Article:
The Internal Revenue Service (IRS) is starting the formal process of removing direct references to credit rating agencies from the regulations implementing the Internal Revenue Code (IRC).

The IRS, an arm of the U.S. Treasury Department, is making the changes to implement Section 939A of the Dodd-Frank Wall Street Reform and Consumer Protection Act of 2010, which requires federal financial services regulators to remove references to, or requirements for reliance on, credit ratings, from agency regulations.

Congress included the provision in Dodd-Frank Act because of concerns that excessive reliance on ratings had contributed to the severity of the credit market crisis that started in 2007 and the recession that started in 2008.

The IRS is making the changes by publishing final and temporary rating reference removal regulations and a notice announcing that the IRS will be developing additional final rating reference removal regulations.

The temporary regulations, final regulations and notice of proposed rule making appear today in the Federal Register.

The final regulations and temporary regulations, which take effect today, affect many different sections of the Internal Revenue Code regulations, IRS officials say in a preamble to the regulations.

“Some changes involve simple word deletions or substitutions,” officials say. “Others reflect the revision of a sentence to remove the credit rating references. In some cases, multiple sentences have been modified. Where appropriate, substitute standards of credit-worthiness replace the prior references to credit ratings, credit agencies or functionally similar terms.”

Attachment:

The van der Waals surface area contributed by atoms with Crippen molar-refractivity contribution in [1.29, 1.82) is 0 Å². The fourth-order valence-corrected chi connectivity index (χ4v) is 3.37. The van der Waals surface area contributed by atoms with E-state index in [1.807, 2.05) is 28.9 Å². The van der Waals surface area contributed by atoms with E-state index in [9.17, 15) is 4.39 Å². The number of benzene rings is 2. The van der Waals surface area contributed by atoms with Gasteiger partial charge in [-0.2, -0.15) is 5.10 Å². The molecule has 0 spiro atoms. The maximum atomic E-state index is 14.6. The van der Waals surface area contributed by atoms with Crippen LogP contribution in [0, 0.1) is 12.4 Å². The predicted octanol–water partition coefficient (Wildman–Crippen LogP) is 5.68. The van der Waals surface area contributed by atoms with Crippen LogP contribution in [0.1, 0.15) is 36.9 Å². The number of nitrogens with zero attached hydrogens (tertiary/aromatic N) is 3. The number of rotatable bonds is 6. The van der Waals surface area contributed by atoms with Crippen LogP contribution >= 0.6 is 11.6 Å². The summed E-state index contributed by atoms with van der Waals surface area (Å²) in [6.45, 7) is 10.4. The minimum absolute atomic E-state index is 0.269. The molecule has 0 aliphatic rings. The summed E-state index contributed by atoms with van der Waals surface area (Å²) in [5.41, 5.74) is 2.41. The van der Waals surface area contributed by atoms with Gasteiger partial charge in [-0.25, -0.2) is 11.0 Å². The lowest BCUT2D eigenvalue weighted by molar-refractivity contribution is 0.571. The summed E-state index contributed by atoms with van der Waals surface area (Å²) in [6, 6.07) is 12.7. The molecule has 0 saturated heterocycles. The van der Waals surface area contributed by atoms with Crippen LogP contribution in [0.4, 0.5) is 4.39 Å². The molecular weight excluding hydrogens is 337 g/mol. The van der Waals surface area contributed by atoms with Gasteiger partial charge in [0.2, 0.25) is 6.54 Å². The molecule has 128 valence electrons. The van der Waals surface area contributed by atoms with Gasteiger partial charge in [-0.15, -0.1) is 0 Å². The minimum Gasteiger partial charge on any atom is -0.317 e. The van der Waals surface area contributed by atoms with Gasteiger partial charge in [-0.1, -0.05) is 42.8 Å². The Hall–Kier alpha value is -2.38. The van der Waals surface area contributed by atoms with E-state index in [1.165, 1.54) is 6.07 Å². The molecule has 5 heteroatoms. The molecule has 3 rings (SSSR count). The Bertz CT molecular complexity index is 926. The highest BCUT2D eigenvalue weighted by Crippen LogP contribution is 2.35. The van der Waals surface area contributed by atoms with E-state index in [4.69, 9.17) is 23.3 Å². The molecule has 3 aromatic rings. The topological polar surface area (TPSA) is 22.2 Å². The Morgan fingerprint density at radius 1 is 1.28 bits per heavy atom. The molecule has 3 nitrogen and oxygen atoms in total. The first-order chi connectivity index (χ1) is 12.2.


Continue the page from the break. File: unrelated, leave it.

The IRS has made the changes solely to eliminate prohibited references, and “no additional changes are intended,” officials say.

In a section listing examples of securities underwriters’ issuance costs, the existing regulations have referred to “rating agency fees.” The IRS is changing that reference to “fees paid to an organization to evaluate the credit quality of the issue.”

“No substantive change is intended,” officials say.

Elsewhere, the IRS gives examples of cases in which it would be appropriate for a securities dealer to take a credit risk adjustment, to “describe the credit risk adjustment implicit in the yield curve used to discount the present value of the cash flows,” officials say. “This adjustment affects whether any additional credit risk adjustments are warranted.”

In the examples, the IRS referred to credit ratings and rating agencies.

The IRS has now deleted those references.

“The changes that have been made to the language of the examples do not alter the purpose of the illustrations and present the factual issues in a more generalized way,” officials say.

In the notice of proposed rulemaking for the additional final regulations, officials note that the proposed regulations would be identical to the temporary regulations posted today.

Comments on the proposed regulations are due Aug. 30.

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